It’s as close as you’ll ever get to a time machine.

I am an old fan boy

March 8, 2017

I’m giddy. Almost to the point of giggling. Though not really since giggling and laughing and guffawing — it’s all too much. Still, I’m stoked. And giddy.

I get to see my favorite author speak tonight. Geoerge Saunders. Like, in person. It’s kind of a weird thing, seeing an author speak since speaking isn’t what authors do. They write. Still, I haven’t had a bad experience yet seeing writers whose work I enjoy. With the exception of the time I, a somewhat misguided child, made my mom take me to see William F. Buckley speak. Sheesh. Never again!

But I’m pretty sure Saunders will not disappoint. Though I’m not entirely sure what I expect to get out of it. That sounds a bit ungrateful, but I don’t mean it to be. And maybe that’s why I’ve enjoyed seeing all of the other writers – I had no idea what to expect and I got far more than I could have asked for.

One thing I would like to walk away with is a renewed sense of purpose for my own writing. A little jolt to the system, if you will. It’s happened before and it actually worked for a while. Maybe this one will last a little longer.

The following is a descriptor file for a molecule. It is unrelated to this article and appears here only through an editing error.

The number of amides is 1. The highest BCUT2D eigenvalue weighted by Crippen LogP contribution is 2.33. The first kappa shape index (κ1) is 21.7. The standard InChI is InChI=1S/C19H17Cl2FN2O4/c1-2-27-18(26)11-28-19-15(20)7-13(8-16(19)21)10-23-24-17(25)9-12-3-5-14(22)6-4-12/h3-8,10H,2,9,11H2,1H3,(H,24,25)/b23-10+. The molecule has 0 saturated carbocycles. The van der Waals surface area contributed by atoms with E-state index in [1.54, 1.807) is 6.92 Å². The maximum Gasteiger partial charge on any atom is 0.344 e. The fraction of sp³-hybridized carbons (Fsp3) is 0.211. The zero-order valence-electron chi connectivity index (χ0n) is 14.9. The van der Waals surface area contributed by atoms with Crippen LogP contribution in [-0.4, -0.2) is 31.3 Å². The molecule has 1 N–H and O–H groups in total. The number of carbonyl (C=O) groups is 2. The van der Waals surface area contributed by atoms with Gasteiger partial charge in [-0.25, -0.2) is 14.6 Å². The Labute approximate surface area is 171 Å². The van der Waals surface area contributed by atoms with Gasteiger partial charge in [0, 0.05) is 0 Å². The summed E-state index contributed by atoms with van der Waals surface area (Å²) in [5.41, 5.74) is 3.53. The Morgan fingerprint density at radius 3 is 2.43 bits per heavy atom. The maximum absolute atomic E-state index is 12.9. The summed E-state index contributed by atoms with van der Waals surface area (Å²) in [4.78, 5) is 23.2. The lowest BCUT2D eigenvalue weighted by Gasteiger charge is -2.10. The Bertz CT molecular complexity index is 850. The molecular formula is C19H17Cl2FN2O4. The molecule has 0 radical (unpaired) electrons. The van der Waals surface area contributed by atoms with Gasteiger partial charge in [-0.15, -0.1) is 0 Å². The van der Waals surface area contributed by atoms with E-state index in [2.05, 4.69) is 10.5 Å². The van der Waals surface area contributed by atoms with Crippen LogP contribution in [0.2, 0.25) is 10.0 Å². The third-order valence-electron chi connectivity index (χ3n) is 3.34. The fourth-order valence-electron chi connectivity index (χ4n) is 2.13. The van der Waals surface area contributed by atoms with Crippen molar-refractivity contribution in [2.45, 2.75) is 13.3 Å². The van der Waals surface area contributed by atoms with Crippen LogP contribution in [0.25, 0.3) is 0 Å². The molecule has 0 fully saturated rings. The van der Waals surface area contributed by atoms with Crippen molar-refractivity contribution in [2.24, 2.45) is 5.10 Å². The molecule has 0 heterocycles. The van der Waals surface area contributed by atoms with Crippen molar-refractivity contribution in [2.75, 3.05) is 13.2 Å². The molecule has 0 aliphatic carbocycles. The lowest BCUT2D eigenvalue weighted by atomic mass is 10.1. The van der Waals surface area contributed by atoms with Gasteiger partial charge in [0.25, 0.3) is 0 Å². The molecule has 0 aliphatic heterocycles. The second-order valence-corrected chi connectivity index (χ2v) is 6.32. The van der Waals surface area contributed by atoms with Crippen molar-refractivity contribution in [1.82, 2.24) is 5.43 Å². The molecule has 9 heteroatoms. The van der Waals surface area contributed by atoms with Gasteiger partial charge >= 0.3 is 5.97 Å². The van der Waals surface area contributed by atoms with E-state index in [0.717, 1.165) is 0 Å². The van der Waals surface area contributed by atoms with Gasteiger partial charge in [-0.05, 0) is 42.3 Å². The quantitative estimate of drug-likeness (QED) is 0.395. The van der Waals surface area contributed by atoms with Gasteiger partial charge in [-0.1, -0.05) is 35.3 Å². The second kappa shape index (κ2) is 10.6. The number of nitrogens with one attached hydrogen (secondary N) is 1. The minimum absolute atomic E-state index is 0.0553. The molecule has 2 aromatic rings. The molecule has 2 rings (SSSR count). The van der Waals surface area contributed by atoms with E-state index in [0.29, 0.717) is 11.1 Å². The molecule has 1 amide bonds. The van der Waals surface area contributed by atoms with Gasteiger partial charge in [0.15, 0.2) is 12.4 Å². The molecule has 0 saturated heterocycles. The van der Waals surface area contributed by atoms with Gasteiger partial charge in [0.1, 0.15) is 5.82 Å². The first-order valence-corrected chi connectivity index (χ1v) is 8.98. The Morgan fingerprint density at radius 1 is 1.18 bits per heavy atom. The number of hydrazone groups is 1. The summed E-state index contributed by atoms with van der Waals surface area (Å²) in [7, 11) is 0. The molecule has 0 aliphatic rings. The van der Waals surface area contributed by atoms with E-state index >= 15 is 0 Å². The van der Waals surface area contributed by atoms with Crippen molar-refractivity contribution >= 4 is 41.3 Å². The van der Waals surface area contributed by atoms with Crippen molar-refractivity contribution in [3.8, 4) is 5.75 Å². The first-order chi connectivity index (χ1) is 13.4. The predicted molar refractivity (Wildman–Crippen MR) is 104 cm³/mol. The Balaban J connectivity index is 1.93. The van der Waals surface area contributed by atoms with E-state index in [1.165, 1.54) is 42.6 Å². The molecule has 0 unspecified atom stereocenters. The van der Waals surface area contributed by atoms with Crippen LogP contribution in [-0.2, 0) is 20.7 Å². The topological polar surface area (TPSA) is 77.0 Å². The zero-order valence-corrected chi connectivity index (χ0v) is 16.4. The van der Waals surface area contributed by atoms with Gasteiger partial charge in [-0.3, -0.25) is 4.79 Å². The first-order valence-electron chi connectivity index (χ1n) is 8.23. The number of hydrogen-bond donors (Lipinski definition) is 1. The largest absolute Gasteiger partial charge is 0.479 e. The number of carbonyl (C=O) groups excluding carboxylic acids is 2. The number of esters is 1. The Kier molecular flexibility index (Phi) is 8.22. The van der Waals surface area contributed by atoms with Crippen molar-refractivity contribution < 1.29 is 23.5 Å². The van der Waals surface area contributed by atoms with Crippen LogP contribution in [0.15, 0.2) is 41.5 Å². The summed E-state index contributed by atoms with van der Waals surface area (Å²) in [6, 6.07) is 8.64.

Updates soon.

Give it up!

February 27, 2017

Hey, so, like, when do you know when to give up something? I’ve got a set of golf clubs in the garage that I’ve had for about 15 years and I’m wondering if I should get rid of them or not. I tried swinging one this weekend and I felt as flexible as a sequoia. At the same time, for as lousy as I was, I kind of enjoyed playing golf.

Part of me says if I enjoy the game and they don’t take up much room, I should just go ahead and keep them. Another part says that if I felt that way about more things, I wouldn’t be able to walk through my house for the clutter. Then the first part says that I don’t feel that way about more things and that they really don’t take up much space at all. But then a sort of quasi-third part shows up and asks me to remember the amount of frustration I felt towards the sport and that if I wanted to get any better at it (as in break 100 better), that it would take a lot of time and money that I don’t have so… Lose the clubs.